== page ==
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5 Times Animals Have Been Killed in Zoos Due to Human Encounters
Within one week in May, a gorilla and two lions were killed after humans entered their zoo enclosures. Outrage continues to grow over these deaths. Yet these tragedies are not unique and in most cases are preventable. (Of course, the easiest way to prevent deaths like these would be by not keeping animals in zoos).
1. Harambe the Gorilla at the Cincinnati Zoo, May 2016
Western-lowland gorillas are critically endangered and now there’s one less of them with the death of Harambe after a 4-year-old boy fell into his enclosure at the Cincinnati Zoo. Experts like Jane Goodall believe Harambe was attempting to protect the boy, but nevertheless, zookeepers say they made the right decision in shooting and killing the gorilla. Tranquilizer darts would not have taken effect quickly enough, they said.
Some argue that the death could have been prevented if the child’s parent was paying closer attention to him (though whether that’s fair is up for debate) and that if the enclosure—which is expected to be reopened—had a larger barrier. When the Gorilla World exhibit opened at the zoo in 1978, it was the first gorilla habitat without bars in the country. Although zoo officials said the exhibit is safe, they are now considering reinforcing the barriers, CBS News reports.
2. Two Lions at the Santiago Metropolitan Zoo, May 2016
Just six days before Harambe was killed, a male and female lion at this zoo in the capital of Chile were shot to death after a suicidal man entered their enclosure, removed his clothes and began taunting them. When the lions mauled him and began dragging him to their den, they were killed.
In a statement, zoo officials said the “incomprehensible action” of killing the lions was “profoundly painful for every single one of us,” but they are thankful the man is expected to recover.
The lions would still be alive if there were safer barriers, but based on the zoo’s troubling history, it should be shut down altogether. Lions and a puma have escaped from the facility, while poor wiring sparked a fire that killed four giraffes. This doesn’t seem like a safe place for animals or humans.
3. African Painted Dog at the Pittsburgh Zoo, November 2012
When a mom perched her vision-impaired 2-year-old son on the wooden railing of an observation deck to get a better look at the African painted dogs, an endangered species, at the Pittsburgh Zoo, the boy slipped from her grasp and fell into the enclosure. Tragically, he was killed by a pack of the dogs.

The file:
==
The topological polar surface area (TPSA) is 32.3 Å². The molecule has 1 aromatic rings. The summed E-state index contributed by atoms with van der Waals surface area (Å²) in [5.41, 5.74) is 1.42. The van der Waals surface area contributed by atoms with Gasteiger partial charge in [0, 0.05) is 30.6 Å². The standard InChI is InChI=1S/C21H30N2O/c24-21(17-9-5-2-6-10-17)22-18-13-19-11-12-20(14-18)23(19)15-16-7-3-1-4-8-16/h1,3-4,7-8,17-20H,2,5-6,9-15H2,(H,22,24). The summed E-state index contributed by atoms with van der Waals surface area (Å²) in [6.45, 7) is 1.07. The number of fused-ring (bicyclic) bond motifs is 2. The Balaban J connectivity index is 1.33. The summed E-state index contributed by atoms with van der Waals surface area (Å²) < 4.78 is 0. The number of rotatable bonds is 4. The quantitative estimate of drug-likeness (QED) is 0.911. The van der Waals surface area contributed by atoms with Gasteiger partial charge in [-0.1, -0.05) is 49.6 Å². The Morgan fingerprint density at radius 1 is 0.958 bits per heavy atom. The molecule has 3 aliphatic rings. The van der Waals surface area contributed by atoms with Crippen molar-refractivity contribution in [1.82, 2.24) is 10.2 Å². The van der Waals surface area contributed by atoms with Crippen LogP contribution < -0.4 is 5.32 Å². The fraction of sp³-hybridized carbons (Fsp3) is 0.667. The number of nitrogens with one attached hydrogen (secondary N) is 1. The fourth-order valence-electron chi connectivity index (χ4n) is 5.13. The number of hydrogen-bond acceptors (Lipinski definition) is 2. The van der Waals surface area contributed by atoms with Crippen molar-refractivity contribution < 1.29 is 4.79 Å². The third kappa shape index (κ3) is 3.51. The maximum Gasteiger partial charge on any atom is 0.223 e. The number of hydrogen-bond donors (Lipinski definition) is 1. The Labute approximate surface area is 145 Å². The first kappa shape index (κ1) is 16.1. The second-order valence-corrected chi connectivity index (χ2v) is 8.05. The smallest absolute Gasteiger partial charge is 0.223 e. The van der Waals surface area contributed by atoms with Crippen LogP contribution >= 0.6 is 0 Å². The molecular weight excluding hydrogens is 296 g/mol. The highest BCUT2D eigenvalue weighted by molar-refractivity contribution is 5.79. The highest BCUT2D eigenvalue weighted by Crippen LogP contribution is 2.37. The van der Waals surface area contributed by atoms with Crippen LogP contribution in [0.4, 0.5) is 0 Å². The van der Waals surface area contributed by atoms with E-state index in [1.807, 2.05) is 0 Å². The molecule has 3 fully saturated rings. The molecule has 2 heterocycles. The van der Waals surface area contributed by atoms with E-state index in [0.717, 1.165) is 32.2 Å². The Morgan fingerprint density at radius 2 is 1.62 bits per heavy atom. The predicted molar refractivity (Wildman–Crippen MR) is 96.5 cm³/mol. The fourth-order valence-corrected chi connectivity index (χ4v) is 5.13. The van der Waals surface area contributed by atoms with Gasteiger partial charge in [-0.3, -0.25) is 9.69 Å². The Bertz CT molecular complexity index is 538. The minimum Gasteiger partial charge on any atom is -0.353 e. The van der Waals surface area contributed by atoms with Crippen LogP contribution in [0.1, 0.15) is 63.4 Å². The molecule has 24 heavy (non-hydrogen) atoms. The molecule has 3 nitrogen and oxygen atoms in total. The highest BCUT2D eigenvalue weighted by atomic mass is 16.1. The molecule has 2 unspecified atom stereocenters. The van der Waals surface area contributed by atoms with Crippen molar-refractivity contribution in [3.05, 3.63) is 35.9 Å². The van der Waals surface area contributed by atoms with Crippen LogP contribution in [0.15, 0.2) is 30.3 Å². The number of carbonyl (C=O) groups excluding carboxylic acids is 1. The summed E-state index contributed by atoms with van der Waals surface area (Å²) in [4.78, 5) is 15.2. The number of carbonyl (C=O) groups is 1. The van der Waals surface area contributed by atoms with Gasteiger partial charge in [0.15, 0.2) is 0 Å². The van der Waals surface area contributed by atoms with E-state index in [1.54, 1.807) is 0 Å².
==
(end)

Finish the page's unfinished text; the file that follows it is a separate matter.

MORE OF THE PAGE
Most of the dogs cooperated with zookeepers and moved to a back building, but one was aggressive and shot to death.
The boy’s mother, not charged since it was considered an accident, later settled a lawsuit against the zoo. The observation deck was removed and the remaining African painted dogs were transferred to other zoos. To prevent horrific accidents like these, children should never be allowed to sit or climb on zoo railings and zoos need to provide barriers that better protect their animals as well as visitors.
4. Tatiana the Siberian Tiger at the San Francisco Zoo, December 2007
Tatiana was a 4-year-old Siberian tiger, a species which, like the Western-lowland gorilla, is critically endangered. When a group of young men threw rocks and roared at her on Christmas Day 2007, Tatiana managed to leap out of her enclosure at the San Francisco Zoo and maul them, killing one of them. She was shot to death by police officers.
An investigation found the tigers’ enclosure wall was four feet lower than the height required by federal safety standards. After being fined a rather paltry $1,875 by the U.S. Department of Agriculture, the zoo installed a new, 19-foot-tall wall made of tempered safety glass panels.
5. Two Polar Bears at the Prospect Park Zoo, May 1987
On a dare, after a group of boys sneaked into the Prospect Park Zoo in Brooklyn one night in May 1987, an 11-year-old climbed over a tall spiked fence and entered the polar bear exhibit. He thought he could take a dip in the moat as the bears slept.
Responding to a 911 call from a passerby who heard children screaming inside the zoo, police officers found two polar bears mauling the remains of the boy. The officers opened fire, killing the bears.
Known as Teddy and Lucy, the bears had always been well-behaved, zoo superintendent Pat Spina told the New York Times.
Rated as one of the 10 worst zoos in the country around that time, the Prospect Park Zoo closed the following year. Over the next five years, most of the zoo was demolished and rebuilt. It reopened in 1993 as the Prospect Park Wildlife Conservation Center, with childproof barriers to prevent future tragedies.
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